Additionally, cadre deployment helped in maintaining political stability in the ANC and broader South African society. By having loyal and committed cadres in strategic positions, the party could manage internal dynamics, resolve conflicts and promote unity and cohesion. Cadre deployment was not just about filling positions but also about nurturing future leaders and ensuring continuity in governance. The ANC aimed to create a pipeline of leaders who could carry forward its legacy and vision for South Africa over the long term.

The damage caused by cadre deployment

But there has been increasing criticism of the policy because it has been seen as a strategy that justifies the placement of individuals in key roles based on factors other than merit and competence, leading to potential conflicts of interest and has been seen as an attempt to centralise democratic powers in the ruling party. Even when qualified individuals are appointed using the “merit-based recruitment” approach, concerns persist about favouritism, unequal opportunities and how it contributes to widespread corruption and mismanagement in government when cadres abuse the policy.

Some cadres in public administration may perform adequately, but there’s a contention that many are primarily tasked with fulfilling the directives of the cadre deployment committee that placed them in national, provincial or local positions, which can undermine the accountability mechanisms in the public service. Cadre deployment has become a strategy that enables incompetence to flourish and has made many institutions dysfunctional.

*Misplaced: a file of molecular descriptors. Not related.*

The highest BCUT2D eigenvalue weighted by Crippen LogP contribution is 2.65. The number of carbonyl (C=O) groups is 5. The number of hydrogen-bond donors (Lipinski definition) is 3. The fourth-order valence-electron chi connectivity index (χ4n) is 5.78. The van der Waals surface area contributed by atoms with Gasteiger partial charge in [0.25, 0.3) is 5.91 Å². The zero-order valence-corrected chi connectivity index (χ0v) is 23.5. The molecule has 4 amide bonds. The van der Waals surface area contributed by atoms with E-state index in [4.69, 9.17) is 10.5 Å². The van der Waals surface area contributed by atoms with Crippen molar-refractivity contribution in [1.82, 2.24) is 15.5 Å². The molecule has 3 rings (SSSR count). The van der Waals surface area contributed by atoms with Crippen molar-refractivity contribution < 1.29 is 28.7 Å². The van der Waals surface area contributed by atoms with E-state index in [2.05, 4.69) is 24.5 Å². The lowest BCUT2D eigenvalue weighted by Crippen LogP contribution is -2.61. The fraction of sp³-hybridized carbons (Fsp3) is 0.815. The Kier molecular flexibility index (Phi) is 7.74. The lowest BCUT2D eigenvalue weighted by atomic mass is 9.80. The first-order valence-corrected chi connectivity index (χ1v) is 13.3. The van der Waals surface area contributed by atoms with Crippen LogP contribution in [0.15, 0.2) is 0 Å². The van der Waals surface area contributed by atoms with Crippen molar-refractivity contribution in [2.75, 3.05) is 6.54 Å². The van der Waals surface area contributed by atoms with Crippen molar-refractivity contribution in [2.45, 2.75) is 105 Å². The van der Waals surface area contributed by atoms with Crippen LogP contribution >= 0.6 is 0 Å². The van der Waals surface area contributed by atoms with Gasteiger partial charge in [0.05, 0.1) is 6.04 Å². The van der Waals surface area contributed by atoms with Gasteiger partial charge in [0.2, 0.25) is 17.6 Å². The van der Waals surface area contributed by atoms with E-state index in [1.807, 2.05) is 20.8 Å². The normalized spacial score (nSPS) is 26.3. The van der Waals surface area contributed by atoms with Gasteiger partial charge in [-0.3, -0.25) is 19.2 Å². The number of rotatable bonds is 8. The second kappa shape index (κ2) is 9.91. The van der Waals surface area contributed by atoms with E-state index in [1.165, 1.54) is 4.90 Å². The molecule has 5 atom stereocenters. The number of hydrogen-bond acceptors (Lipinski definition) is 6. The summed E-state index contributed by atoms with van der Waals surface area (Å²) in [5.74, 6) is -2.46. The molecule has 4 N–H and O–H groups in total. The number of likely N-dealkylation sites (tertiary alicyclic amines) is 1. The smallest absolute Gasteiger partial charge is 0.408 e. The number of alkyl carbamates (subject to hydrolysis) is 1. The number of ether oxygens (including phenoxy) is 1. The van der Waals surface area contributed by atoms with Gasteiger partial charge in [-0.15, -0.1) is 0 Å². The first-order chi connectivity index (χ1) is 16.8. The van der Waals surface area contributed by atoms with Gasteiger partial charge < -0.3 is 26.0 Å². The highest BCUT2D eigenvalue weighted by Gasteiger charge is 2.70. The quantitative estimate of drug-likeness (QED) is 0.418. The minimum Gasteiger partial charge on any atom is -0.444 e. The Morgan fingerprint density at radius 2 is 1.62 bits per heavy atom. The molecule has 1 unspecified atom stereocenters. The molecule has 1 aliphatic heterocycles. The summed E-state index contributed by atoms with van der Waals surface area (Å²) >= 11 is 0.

Saying there should be no political influence in crucial appointments in the public service is impractical, because such involvement is prevalent across various political systems. For instance, the United States president is responsible for nominating supreme court judges. Although the Senate confirms these nominations, the process is inherently political. 

The practice of cadre deployment has also sparked internal divisions in the ANC because of increasing factionalism, particularly affecting the selection of cabinet ministers, senior managers in state-owned enterprises and public service officials. Even the ANC has acknowledged the weakness of cadre deployment when it noted that “Our weak cadre and deployment policies have resulted in the diminishing of our political cohesion, the spread of disunity and opportunism, poor coordination and accountability mechanisms for cadres we deployed in different sectors and the neglect of certain sectors such as local government.”

While the ANC’s cadre deployment policy was a valuable transitional policy that was necessary in the early stages of democracy, it cannot facilitate the growth and functionality that is required. South Africa needs a recruitment policy that emphasises the competence required to facilitate sustainable development through government. Cadre deployment is perpetuating the same system of superiority, elitism and segregation by giving opportunities on the basis of political affiliation and creates a system where “some animals are more equal than others”.

Karabo Mokgonyana is a legal and development practitioner who focuses on human rights protection, international trade and investment and peace and security.